HealthEquity blog

5 myths about HSAs


HSAs have experienced significant growth in recent years. Devenir, a national research company, published their 2016 survey results in February 2017 and found that HSAs assets grew by 22 percent in 2016. They estimate that total HSA assets will continue to increase for the foreseeable future.

Despite all of this growth, there are some persistent myths about HSAs that may cause some people to hesitate in opening an account and miss out on the advantages that HSAs provide. The following are facts that answer fictions related to HSAs:


1. Myth: HSAs are too expensive and only work for wealthy people

Fact: HSAs can save accountholders money and almost anyone can benefit from an HSA

The tax advantages that come from HSAs alone can potentially save people thousands of dollars over the life on an HSA. Because accountholders can contribute to, grow, and distribute HSA funds (for qualified medical expenses) all tax-free1, the savings add up quickly. And those savings are available no matter the income level of the accountholder. Keep in mind that HSA-qualified health plans also tend to have lower premiums than their traditional counterparts that don’t qualify for an HSA.


2. Myth: A Flexible Savings Account (FSA) can work just as well as an HSA.

Fact: HSAs provide many benefits that FSAs do not have.

One of the most important differences between HSAs and FSAs is time. With FSAs, the accountholder must use all the funds in the FSA by the end of the year or they lose it (some plans now allow a small carryover, but that is limited to $500 annually). HSA funds are rolled over year after year with no maximum balance, which means accountholders can potentially grow the funds with interest and investing.


3. Myth: HSAs are not worth the down side of the healthcare costs that come with having a high-deductible health plan.

Fact: Having a high-deductible health plan can save people money.

In most cases, having a high-deductible health plan means lower monthly premiums. The savings can be contributed to the HSA (up to the annual limit) which provides accountholders with the opportunity to save money for future qualified medical expenses.


4. Myth: Opening an HSA right now is not a good idea because of the partisan bickering about healthcare in Washington.

Fact: Currently, HSAs are one of the solutions to healthcare that both sides have supported.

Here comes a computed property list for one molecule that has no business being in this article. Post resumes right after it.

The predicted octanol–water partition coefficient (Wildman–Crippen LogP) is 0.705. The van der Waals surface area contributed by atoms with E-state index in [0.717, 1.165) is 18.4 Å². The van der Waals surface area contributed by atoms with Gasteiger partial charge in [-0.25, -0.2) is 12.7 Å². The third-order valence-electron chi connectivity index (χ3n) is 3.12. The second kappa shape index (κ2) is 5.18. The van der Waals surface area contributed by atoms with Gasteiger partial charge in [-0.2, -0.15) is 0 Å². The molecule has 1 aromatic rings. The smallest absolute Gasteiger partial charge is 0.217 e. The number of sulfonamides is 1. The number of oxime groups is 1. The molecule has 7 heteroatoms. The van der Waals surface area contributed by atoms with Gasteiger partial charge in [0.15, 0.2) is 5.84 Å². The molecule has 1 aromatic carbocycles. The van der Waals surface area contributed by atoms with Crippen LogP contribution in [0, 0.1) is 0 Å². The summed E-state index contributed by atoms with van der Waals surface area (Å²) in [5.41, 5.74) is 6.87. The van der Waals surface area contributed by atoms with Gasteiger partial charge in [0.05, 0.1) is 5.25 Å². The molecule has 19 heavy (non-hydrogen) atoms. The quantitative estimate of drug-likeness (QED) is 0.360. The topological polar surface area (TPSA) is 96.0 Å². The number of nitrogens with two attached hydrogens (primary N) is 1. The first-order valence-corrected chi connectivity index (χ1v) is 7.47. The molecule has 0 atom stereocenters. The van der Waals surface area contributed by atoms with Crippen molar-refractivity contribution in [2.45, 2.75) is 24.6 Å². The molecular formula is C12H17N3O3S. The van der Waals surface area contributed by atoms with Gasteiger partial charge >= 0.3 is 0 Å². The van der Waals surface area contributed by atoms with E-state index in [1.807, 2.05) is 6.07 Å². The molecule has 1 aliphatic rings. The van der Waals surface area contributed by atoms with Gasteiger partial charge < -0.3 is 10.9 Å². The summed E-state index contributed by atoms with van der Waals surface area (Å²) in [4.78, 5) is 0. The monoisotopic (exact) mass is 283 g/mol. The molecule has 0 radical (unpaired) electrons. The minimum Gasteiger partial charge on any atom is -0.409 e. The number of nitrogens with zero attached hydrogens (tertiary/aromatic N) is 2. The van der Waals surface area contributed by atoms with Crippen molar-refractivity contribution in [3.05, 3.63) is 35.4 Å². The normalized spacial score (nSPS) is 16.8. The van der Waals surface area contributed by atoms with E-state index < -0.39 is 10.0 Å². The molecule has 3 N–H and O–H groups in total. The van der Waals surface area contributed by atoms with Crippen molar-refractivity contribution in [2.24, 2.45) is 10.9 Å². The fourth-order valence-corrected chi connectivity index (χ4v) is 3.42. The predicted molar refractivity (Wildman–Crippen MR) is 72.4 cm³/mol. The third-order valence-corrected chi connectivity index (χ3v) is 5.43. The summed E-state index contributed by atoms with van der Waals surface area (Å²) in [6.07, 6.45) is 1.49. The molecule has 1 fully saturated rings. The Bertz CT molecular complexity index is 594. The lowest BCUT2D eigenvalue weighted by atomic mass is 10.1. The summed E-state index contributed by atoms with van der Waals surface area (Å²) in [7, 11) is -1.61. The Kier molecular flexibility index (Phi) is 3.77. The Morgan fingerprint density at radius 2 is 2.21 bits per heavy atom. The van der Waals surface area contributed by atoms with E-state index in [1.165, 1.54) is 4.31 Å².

Both Republicans and Democrats have found common ground about HSAs. In fact, the bill Republicans put forward to overhaul the Affordable Care Act included increases in the amount people can put in their HSAs. Whether that overhaul comes to pass remains to be seen, but the silver lining is that HSAs, at least currently, are already available to millions of Americans today.


5. Myth: I’m too old (or young) to benefit from an HSA.

Fact: HSAs can benefit almost anyone, no matter what stage of life they are in.

Because HSA funds roll over every year, the opportunity to grow the funds in the HSA (through interest and investing) is available to almost anyone, at any age — though there are some additional rules that govern HSAs the closer people get to retirement age.2 For example, retirees who use Medicare can no longer contribute to their HSA after taking Medicare, but they can still use the funds in their account to pay for qualified medical expenses. On the other hand, those 55 of age and older can contribute an additional $1,000 above the annual contribution limit each year until they are 65.

Those who are younger have even more time to contribute and grow HSA funds, which has the potential to provide additional retirement benefits alongside a 401(k) or other retirement plan.



Don’t let unfounded myths about HSAs lead you to hesitate in taking advantage of the many benefits that come from these accounts. To learn more about how HSAs can benefit you (and to debunk other myths about HSAs), visit

1. HSAs are never taxed at a federal income tax level when used appropriately for qualified medical expenses. Also, most states recognize HSA funds as tax-free with very few exceptions. Please consult a tax advisor regarding your state’s specific rules.

2. It is the member’s responsibility to ensure they meet HSA eligibility requirements as well as if they are eligible for the plan and expenses submitted. One should consult a tax advisor as individual factors and situations vary. HealthEquity does not provide legal, tax, financial or medical advice.


Nothing in this communication is intended as legal, tax, financial, or medical advice. Always consult a professional when making life-changing decisions.

Topics: HSA, HSA investing, HSA questions, HSA fees

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